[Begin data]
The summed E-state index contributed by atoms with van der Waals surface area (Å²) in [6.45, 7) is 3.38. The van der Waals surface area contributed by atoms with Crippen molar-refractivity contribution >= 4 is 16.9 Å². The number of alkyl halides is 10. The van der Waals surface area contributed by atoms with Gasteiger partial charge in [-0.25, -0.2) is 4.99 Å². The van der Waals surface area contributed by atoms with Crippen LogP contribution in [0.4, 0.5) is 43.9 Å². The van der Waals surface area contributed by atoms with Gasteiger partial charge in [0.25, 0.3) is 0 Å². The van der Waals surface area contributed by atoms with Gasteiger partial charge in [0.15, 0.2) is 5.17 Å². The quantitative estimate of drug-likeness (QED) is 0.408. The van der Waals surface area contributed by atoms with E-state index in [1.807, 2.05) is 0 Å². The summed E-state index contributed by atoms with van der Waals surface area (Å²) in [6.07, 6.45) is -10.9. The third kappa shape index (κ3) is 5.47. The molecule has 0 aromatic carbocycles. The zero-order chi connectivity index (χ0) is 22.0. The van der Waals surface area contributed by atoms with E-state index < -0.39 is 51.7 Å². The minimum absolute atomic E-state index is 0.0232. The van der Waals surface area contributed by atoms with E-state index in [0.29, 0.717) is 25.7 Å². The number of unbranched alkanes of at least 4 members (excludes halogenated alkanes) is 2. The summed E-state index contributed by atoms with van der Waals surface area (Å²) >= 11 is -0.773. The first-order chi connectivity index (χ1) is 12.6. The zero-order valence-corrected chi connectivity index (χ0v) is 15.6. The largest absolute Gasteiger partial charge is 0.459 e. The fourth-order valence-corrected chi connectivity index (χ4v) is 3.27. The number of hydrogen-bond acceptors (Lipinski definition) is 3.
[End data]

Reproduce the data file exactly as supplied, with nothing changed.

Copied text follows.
The summed E-state index contributed by atoms with van der Waals surface area (Å²) in [6.45, 7) is 3.38. The van der Waals surface area contributed by atoms with Crippen molar-refractivity contribution >= 4 is 16.9 Å². The number of alkyl halides is 10. The van der Waals surface area contributed by atoms with Gasteiger partial charge in [-0.25, -0.2) is 4.99 Å². The van der Waals surface area contributed by atoms with Crippen LogP contribution in [0.4, 0.5) is 43.9 Å². The van der Waals surface area contributed by atoms with Gasteiger partial charge in [0.25, 0.3) is 0 Å². The van der Waals surface area contributed by atoms with Gasteiger partial charge in [0.15, 0.2) is 5.17 Å². The quantitative estimate of drug-likeness (QED) is 0.408. The van der Waals surface area contributed by atoms with E-state index in [1.807, 2.05) is 0 Å². The summed E-state index contributed by atoms with van der Waals surface area (Å²) in [6.07, 6.45) is -10.9. The third kappa shape index (κ3) is 5.47. The molecule has 0 aromatic carbocycles. The zero-order chi connectivity index (χ0) is 22.0. The van der Waals surface area contributed by atoms with E-state index < -0.39 is 51.7 Å². The minimum absolute atomic E-state index is 0.0232. The van der Waals surface area contributed by atoms with E-state index in [0.29, 0.717) is 25.7 Å². The number of unbranched alkanes of at least 4 members (excludes halogenated alkanes) is 2. The summed E-state index contributed by atoms with van der Waals surface area (Å²) >= 11 is -0.773. The first-order chi connectivity index (χ1) is 12.6. The zero-order valence-corrected chi connectivity index (χ0v) is 15.6. The largest absolute Gasteiger partial charge is 0.459 e. The fourth-order valence-corrected chi connectivity index (χ4v) is 3.27. The number of hydrogen-bond acceptors (Lipinski definition) is 3.